Your Best Nightmare

Ok. I know this is going to be late. I didn’t start writing until 10:45 because I had to take a cat nap before I started writing. And then another one after. But without further ado, one of my favorite artists —

Wait, what is this? Another repeat artist??

Album: Favourite Worst Nightmare                                       Artist: Arctic Monkeys


So I’ve talked about the Arctic Monkeys’ rapid rise to fame before, but I’ll leave you with a refresher. Basically, this band is here because of the internet. Their first album went nuts, and over the years they’ve managed to keep their sound and yet always bring something completely new to the table. They started out as these weird looking indie kids and now they’re these clean cut, 50s suave style rockers, but the talent is the same.

AM then
Arctic Monkeys pre-AM
AM now
Arctic Monkeys now

See the difference?

Now last time I wrote about Arctic Monkeys, I wrote about their album AM, which is straight up a masterpiece. People hate on it because of the new image of the Monkeys that came with it, but those people just can’t appreciate a good thing. Favourite Worst Nightmare is totally different from AM, though. In fact, Alexandra and I have had this conversation a few times. Both AM and Favourite Worst Nightmare make the list of top Arctic Monkeys albums in our opinion, so its fitting that we compare the two. You see, if you listened to AM (which you should have and if you haven’t you should NOW) you know that the album is strictly about the lyrics. The instruments compliment and almost spin the words for you as Alex Turner does what he does best, because the lyrics are the song. FWN is not like that. In fact, it’s almost the opposite.

FWN is loud. In fact, you could argue that that was the point. It isn’t about the lyrics, its about the background. But what makes the Arctic Monkeys’ second release so intense is the kind of influences that are apparent throughout the whole album: Queens of the Stone Age, The Strokes, Sublime, (and as one critic thinks) Red Hot Chili Peppers among many others. I’ll admit, I wouldn’t have picked out the last one on my own, but I totally see where Mark Beaumont is coming from. But what kind of loud you ask? Well, it’s got bass playing that makes the rock gods smile, a very “Strokes” approach to the guitar, and “a 12-armed psychopath” on the drums (another one I got from Mark Beaumont — check out his review here). Whereas AM is about the lyrics, FWN is arguably about the drums. Like Matt Helders just goes nuts, and Nick O’Malley just has to keep up (which he manages quite well).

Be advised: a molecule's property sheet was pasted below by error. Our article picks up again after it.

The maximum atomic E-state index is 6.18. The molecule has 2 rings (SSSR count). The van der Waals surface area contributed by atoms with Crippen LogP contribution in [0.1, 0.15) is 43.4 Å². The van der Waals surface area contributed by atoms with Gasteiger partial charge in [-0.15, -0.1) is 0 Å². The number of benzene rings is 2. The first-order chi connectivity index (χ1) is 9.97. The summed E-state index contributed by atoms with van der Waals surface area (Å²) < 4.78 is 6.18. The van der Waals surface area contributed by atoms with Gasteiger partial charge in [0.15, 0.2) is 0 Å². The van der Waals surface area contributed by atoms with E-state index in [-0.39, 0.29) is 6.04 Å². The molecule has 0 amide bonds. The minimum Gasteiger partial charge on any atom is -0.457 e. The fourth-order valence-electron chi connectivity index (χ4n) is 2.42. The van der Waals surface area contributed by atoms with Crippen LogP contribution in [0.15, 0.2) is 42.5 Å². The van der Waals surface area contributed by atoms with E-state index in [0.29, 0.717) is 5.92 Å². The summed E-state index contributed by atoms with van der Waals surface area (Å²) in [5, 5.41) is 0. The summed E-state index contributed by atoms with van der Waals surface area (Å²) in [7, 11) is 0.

And those lyrics though. I know I just said that Favourite Worst Nightmare isn’t about the lyrics, but I think the Arctic Monkeys’ lyrics are what they’re known for. I mean Alex Turner is just incredibly clever. He manages to sum up Bowling For Soup’s “1985” in just two lines: “You used to get it in your fishnets/Now you only get it in your nightdress,” found in “Fluorescent Adolescent.” And the album’s opener “Brianstorm,” a go-nuts rock out about some (apparently) creepy guy they met on their adventures is equally as astute. Lines like “And I wonder are you puttin’ us under/Cause we can’t take our eyes off the t-shirt and ties combination/Well see you later, innovator” show just the kind of backhanded way they feel about the guy.

Now, the whole album isn’t loud. There is one ballad (that’s right, I said ballad) found on the album. “Only Ones Who Know” carries a bit of a sad tone and a hint of slide guitar that seems a bit regretful. But there’s just that versatility I mentioned earlier. Their first ballad found on one of their loudest albums. Deceivingly,  “505” opens in a similar way, but turns out to be more of a spy theme than a slow dance.

Regardless of what you find on this album, though, there’s no denying that the Arctic Monkey’s didn’t lose anything on their second album, which is a notable accomplishment for a band. There’s a pretty stark contrast from FWN to where they are now, but they still have the sound that makes the Arctic Monkeys the Arctic Monkeys. I really encourage you to listen to a track or two from both of their albums that I’ve talked about because there is a notable stylistic difference between them, which only makes me love the band more.

Until next week, keep listening!

Honorable Song Mentions: Brianstorm, D is for Dangerous, Flourscent Adolescent, If You Were There Beware, 505


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